Research has shown that too much mushy processed commercially prepared food will result in an increased incidence of periodontal disease. Similarly weaning young 3-4 week old kittens on to red mince will contribute dramatically to early symptoms of gum disease.

For more information on prevention see Good Diet is the Keystone to Good Health and “Periodontal Disease Prevention in Cats”.


Vaccinations are an essential component of infectious disease prevention. We recommend a complete course of puppy and kitten vaccinations and examinations commencing at 6 weeks of age.

Diseases that we help to prevent include:


  • Distemper
  • Hepatitis
  • Parvovirus gastro-enteritis and myocarditis
  • Canine cough (para-influenza virus and bordetella bacteria)


  • Feline infectious Enteritis
  • Cat 'flu (2 viruses - feline herpes and feline calicivirus)
  • Feline leukaemia
  • Feline aids

Annual booster vaccinations are recommended. Although your pet may appear healthy, this consultation allows the veterinarian to give your pet an examination that may pinpoint developing disease processes.


Please consider carefully before breeding from your pet. Desexing is the best way to avoid the hassles of seasons, accidental mating, problems at birth, and most importantly unwanted litters. Cats are proficient breeders from 5 months of age and are frequently pregnant again while mothering 6 week old kittens! Feral cats are a big problem in the Hawkesbury country areas and our native wildlife is suffering. With cats desexing also reduces spraying, fighting (cat abscesses) and wandering.

We recommend desexing dogs from 6 months of age, and cats from 5 months of age.

Desexed dogs are easier to train. Aggression is often reduced. However it must be noted that desexing is not always the answer to inappropriate behaviour. This subject is best discussed more fully with the vet.

Desexing allows you to feed less. Obesity often occurs if this advice is not heeded!

At the Bligh Park Veterinary Hospital desexing is only a day stay in hospital. This means you can bring in your pet of a morning and he/she will walk out that evening. All sutures are dissolving and skin wounds are sutured cosmetically. There are no external stitches. This technique prevents the complications of licking wounds, wound breakdown and infections. This allows wounds to heal quicker and you don't need to return for stitch removal.



Wild dogs such as wolves, dingoes and the African wild dogs are pack animals. They will always be found in family groups. Older animals serve to feed and teach the young - puppies play and learn in groups. A social hierarchy, the 'pecking order', is constantly instilled into members of the group.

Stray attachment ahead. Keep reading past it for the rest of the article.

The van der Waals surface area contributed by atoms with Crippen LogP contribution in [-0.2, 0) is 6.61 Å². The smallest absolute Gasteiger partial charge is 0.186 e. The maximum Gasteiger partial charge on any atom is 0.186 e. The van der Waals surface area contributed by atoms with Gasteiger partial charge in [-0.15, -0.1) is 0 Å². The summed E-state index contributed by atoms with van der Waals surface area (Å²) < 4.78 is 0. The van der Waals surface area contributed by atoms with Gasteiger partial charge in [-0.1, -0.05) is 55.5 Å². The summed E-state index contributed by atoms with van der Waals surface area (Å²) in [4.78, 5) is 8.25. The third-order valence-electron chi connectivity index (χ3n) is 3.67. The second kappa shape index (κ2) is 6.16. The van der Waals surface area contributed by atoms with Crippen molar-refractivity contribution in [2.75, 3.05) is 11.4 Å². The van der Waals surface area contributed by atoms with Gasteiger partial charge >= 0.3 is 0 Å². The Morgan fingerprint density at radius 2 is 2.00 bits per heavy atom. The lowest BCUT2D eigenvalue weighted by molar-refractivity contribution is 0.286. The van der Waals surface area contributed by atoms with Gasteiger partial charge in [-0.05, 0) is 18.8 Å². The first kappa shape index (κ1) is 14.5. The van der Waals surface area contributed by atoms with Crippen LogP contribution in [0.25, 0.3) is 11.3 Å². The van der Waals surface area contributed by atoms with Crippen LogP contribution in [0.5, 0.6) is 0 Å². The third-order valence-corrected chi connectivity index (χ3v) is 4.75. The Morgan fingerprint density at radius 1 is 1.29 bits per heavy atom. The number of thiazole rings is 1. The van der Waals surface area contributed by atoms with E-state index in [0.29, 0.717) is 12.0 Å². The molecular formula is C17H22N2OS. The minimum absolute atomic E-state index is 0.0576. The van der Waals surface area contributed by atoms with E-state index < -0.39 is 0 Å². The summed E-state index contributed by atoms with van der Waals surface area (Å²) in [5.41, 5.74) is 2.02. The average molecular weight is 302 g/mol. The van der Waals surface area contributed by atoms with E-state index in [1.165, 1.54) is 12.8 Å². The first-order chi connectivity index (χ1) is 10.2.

Domestication has lead to an unnatural situation. Puppies are separated from their littermates and elders at sale (6 - 8 weeks of age). Although domestication over thousands of years has lessened this stressful process, research and experience has shown that providing the socialising and training, thus denied at that early age, will help to reduce future bad behaviour in our canines.

At the Bligh Park Veterinary Hospital,

  • we recommend puppy preschool.
  • We recommend The Macquarie Towns all Breeds Training School

They run puppy preschools and classes for all ages of dogs at Deerubbin Park, Windsor. Please contact Cynthia Hill on 02 4576 5382. Web address is

Anew section of our website has been added recently dealing with DOG BARKING

This early intervention not only gives our young delinquents new 'skills' but also teaches their new parents how to communicate with them. And by the way . it's also fun!

Training is an integral part of owning a dog. Training must always be reinforced. Dominating your new family member is essential, especially with the larger breeds. You must be 'the boss of the pack', as nothing less than this can often lead to serious misbehaviour.

Remember training takes time. However this is also rewarding as your dog will love the attention and bond more closely with their new owner.

Please consider this carefully before purchasing a dog. See 'Choosing a Puppy'


The Hawkesbury is the flea capital of a city regarded as a flea capital in Australia! Here, fleas are an all year round problem for both cats and dogs.

Adult fleas can lay 200 eggs at one time and live for 6 months. Eggs are laid on the animal and then drop off into the environment. The eggs will hatch into a pupal stage that buries into the soil (some 2 feet in sandy soil). Ultimately when conditions are right and they receive the right trigger, they develop into small black immature adult fleas and are in search of a suitable host in order to gain a blood meal by biting. These fleas, often inaccurately called 'grass fleas', are very active and difficult to find, but cause extreme pruritis (itchiness). Over time they become the mature brown adult flea capable of laying more eggs.

As environment plays a major part in the flea's life cycle, 100% control or eradication is virtually impossible!

However new long-acting topical (spray or spot on) products and oral medicines,which are incidentally safer for animal and environment, are now the most effective tools in achieving our best flea control. Monthly oral preparations that interfere with the flea egg development may also be appropriate. It is important to apply them properly.